Rio expo gives China a showcase for its oil industry
Updated: 2014-09-22 03:59
By JI YE in Rio de Janeiro(China Daily Latin America)
Brazil-based Petrotech, a subsidiary of China's state-owned China National Petroleum Corporation's Technology Development Company, took part in this year's exhibition. Liu Long / Xinhua
Deng's comments were echoed by Raul Sanson, a Brazilian entrepreneur who has been dealing with Chinese companies for six years. He said since he first imported Chinese oil-equipment parts in 2008, he has been very satisfied with their performance.
"For instance, the submersible pump-engine technology from China meets the standards of any countries' market," he said.
The pump equipment Sanson imported from China is undergoing an 18-month mandatory test by Brazil's oil giant Petrobras. He said that if it passes, the pump equipment will be given permission to enter the Brazilian market.
The pump equipment has been running smoothly over the past 12 months, and is expected to finish the test in January next year.
Crude oil production in the state of Rio de Janeiro accounts for 72 percent of Brazil's national output, while natural gas reserves take up about 36 percent of the total.
Chinese oil companies are pushing to meet mandatory expansion targets by signing deals across Latin America, and they are especially interested in Brazil.
Last October, two Chinese firms, China National Offshore Oil Corporation (CNOOC) and CNPC joined counterparts Royal Dutch Shell, France's Total and Petrobras to put in the winning bid at the auction of Brazil's offshore Libra oilfield.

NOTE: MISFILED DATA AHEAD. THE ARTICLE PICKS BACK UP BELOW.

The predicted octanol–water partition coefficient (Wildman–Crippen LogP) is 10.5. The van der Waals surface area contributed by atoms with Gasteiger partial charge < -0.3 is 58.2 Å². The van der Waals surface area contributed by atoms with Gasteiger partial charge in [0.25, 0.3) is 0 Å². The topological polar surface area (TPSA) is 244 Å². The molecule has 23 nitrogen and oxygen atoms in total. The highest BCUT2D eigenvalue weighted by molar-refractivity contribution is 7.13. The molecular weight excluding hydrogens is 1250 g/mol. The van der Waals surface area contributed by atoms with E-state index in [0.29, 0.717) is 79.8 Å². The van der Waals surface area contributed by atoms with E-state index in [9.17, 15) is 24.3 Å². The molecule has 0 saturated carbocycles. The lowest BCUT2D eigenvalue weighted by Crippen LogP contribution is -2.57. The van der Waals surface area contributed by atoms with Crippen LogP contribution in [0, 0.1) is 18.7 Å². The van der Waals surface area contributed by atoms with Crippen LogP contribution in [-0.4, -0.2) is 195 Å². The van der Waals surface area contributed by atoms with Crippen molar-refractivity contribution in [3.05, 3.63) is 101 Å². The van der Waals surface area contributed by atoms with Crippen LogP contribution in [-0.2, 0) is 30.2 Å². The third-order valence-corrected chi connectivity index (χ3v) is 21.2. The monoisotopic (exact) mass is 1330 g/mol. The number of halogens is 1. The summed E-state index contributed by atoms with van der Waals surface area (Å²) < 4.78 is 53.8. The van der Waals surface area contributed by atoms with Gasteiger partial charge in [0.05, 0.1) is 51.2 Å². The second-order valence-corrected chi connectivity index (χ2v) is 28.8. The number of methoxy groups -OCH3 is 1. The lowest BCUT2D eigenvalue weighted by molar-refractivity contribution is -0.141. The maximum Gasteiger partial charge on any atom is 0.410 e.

The Libra oilfield, which is not far off the coast of Rio de Janeiro state, is estimated to hold 8 to 12 billion barrels of oil, which would practically double Brazil's proven oil reserves.
CNOOC and CNPC each hold a 10-percent stake, with Shell and Total having 20 percent each and Petrobras the remaining 40 percent.
The deal is part of a growing oil relationship between the two countries that, thanks to a series of billion-dollar agreements, is giving China greater influence over Brazil's oil frontier.
Alexandre dos Reis, president of the Industrial Federation of the Rio de Janeiro State, said: "I'm 100 percent supportive of the Chinese companies' participation in the bidding for oil projects in Brazil. If we only relied on Brazil's economic and technological strength, it would be unable to complete such a big project as the Libra oilfield. The future of oil industry cooperation between Brazil and China has a bright prospect."
Contact the writer at email@example.com